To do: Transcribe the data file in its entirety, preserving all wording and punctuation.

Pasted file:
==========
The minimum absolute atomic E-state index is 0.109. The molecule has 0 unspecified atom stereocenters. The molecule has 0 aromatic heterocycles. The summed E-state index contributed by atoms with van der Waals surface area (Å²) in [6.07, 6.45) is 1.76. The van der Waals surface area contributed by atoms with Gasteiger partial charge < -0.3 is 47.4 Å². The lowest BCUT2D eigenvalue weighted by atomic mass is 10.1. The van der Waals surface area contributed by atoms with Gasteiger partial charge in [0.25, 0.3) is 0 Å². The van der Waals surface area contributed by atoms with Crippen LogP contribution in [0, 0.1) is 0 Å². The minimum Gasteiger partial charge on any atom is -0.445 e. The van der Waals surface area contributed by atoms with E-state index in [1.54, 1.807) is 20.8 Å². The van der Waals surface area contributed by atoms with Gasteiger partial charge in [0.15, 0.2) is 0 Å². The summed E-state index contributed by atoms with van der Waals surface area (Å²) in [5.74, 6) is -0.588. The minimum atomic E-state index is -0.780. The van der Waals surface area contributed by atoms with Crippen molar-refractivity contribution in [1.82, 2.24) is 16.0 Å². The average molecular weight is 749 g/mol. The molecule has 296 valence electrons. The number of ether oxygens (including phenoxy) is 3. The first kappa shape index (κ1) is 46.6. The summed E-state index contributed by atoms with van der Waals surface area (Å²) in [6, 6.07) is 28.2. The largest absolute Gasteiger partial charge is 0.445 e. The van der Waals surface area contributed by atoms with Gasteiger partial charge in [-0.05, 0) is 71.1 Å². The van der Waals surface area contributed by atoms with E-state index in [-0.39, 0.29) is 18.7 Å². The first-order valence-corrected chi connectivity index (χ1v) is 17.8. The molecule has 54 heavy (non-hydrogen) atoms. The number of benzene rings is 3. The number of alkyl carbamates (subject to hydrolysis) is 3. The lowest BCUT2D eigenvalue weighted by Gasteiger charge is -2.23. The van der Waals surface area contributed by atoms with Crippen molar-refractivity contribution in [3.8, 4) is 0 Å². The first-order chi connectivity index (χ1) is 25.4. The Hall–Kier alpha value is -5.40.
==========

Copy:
The minimum absolute atomic E-state index is 0.109. The molecule has 0 unspecified atom stereocenters. The molecule has 0 aromatic heterocycles. The summed E-state index contributed by atoms with van der Waals surface area (Å²) in [6.07, 6.45) is 1.76. The van der Waals surface area contributed by atoms with Gasteiger partial charge < -0.3 is 47.4 Å². The lowest BCUT2D eigenvalue weighted by atomic mass is 10.1. The van der Waals surface area contributed by atoms with Gasteiger partial charge in [0.25, 0.3) is 0 Å². The van der Waals surface area contributed by atoms with Crippen LogP contribution in [0, 0.1) is 0 Å². The minimum Gasteiger partial charge on any atom is -0.445 e. The van der Waals surface area contributed by atoms with E-state index in [1.54, 1.807) is 20.8 Å². The van der Waals surface area contributed by atoms with Gasteiger partial charge in [0.15, 0.2) is 0 Å². The summed E-state index contributed by atoms with van der Waals surface area (Å²) in [5.74, 6) is -0.588. The minimum atomic E-state index is -0.780. The van der Waals surface area contributed by atoms with Crippen molar-refractivity contribution in [1.82, 2.24) is 16.0 Å². The average molecular weight is 749 g/mol. The molecule has 296 valence electrons. The number of ether oxygens (including phenoxy) is 3. The first kappa shape index (κ1) is 46.6. The summed E-state index contributed by atoms with van der Waals surface area (Å²) in [6, 6.07) is 28.2. The largest absolute Gasteiger partial charge is 0.445 e. The van der Waals surface area contributed by atoms with Gasteiger partial charge in [-0.05, 0) is 71.1 Å². The van der Waals surface area contributed by atoms with E-state index in [-0.39, 0.29) is 18.7 Å². The first-order valence-corrected chi connectivity index (χ1v) is 17.8. The molecule has 54 heavy (non-hydrogen) atoms. The number of benzene rings is 3. The number of alkyl carbamates (subject to hydrolysis) is 3. The lowest BCUT2D eigenvalue weighted by Gasteiger charge is -2.23. The van der Waals surface area contributed by atoms with Crippen molar-refractivity contribution in [3.8, 4) is 0 Å². The first-order chi connectivity index (χ1) is 25.4. The Hall–Kier alpha value is -5.40.